‘The scene, the struggle, the after-party’

The scene is the area of Brunswick where my mother lives and where I lived from the age of fourteen. There are cafés that are familiar to me or to my dreams… I can’t remember whether they are real places. I am being attacked. Hopeless at fighting, all I can do is hold on tight. I manage to get the man, who my mother knows, into an arm-lock that effectively paralyses all attempts at escape. This is fine, except that I must hold him in this position forever if I am to escape being beaten up. So, I hold on tight. The struggle goes on a long time. We are able to move our legs. Slowly, the struggle moves from the doorway of one of the cafés to the footpath. And then from the footpath to the gutter. And then from the gutter to the road. We stop the oncoming traffic, the drivers looking from inside their cars at the peculiar way I am pressing his face into the bitumen. It seems necessary at this point to clear the road, so the struggle moves slowly back into the gutter, and then from the gutter back onto the footpath. At least an hour has gone by, maybe two hours. We are exhausted and the struggle must end somehow soon. When I let go, both of us are so weakened that neither attempts any further attack or defence. Instead I find myself slumped in a chair in what appears to be some kind of club. It is dark inside and the music very loud. I am surrounded by a crush of young people. Directly in front of the row of seats where I am is a large console, like an electronic juke box, with a touch screen a dozen feet wide and six feet high displaying the timeline of songs chosen by the people at the club and the thousands of other choices that can be made by anyone who has managed to make their way through the crowd to the screen. I feel out of place, until I realise that everyone is happy and no one seems to mind me being here. The only worrying thing about this place is that its mood seems to be chemically induced. A girl sitting next to me offers me something to take. “It won’t hurt you,” she says. It doesn’t look very nice, though. I take the smallest bite off it. It is chocolate on the outside and has the acidic taste of adrenaline on the inside. “Thank you,” I say, but I don’t take another bite.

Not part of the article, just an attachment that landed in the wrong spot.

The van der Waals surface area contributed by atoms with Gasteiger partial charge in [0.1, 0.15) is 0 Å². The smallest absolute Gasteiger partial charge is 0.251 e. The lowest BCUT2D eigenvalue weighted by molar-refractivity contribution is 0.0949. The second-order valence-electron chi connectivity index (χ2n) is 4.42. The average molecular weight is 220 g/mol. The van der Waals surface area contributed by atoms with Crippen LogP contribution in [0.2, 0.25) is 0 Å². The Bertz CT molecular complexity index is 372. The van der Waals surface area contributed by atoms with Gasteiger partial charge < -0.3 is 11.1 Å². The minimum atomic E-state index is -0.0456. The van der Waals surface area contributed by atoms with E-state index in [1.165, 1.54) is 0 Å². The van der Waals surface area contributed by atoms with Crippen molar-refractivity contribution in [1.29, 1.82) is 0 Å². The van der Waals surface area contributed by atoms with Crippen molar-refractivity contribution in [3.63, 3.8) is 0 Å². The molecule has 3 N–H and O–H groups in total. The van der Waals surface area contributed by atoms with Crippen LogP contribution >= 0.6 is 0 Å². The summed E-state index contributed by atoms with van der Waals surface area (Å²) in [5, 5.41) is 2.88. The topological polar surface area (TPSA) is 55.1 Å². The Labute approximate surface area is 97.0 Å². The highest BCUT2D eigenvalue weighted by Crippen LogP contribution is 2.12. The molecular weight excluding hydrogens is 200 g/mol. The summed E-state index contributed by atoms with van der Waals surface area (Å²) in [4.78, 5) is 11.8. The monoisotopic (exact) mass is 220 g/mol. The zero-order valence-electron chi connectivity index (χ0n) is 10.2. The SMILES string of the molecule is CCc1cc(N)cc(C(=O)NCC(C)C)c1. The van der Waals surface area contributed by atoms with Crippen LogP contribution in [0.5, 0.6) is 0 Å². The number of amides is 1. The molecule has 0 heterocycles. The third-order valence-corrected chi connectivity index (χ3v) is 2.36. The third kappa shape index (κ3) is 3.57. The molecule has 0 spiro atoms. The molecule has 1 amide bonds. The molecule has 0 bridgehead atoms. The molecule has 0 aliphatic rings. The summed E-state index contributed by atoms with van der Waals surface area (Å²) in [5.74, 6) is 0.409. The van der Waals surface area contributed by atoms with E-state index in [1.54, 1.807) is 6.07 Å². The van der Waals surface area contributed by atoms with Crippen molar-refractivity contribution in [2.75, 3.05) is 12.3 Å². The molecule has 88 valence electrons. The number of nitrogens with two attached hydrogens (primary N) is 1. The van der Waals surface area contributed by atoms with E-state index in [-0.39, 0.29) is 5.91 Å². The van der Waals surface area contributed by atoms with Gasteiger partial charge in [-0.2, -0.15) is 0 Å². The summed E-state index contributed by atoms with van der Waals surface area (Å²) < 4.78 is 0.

%d bloggers like this: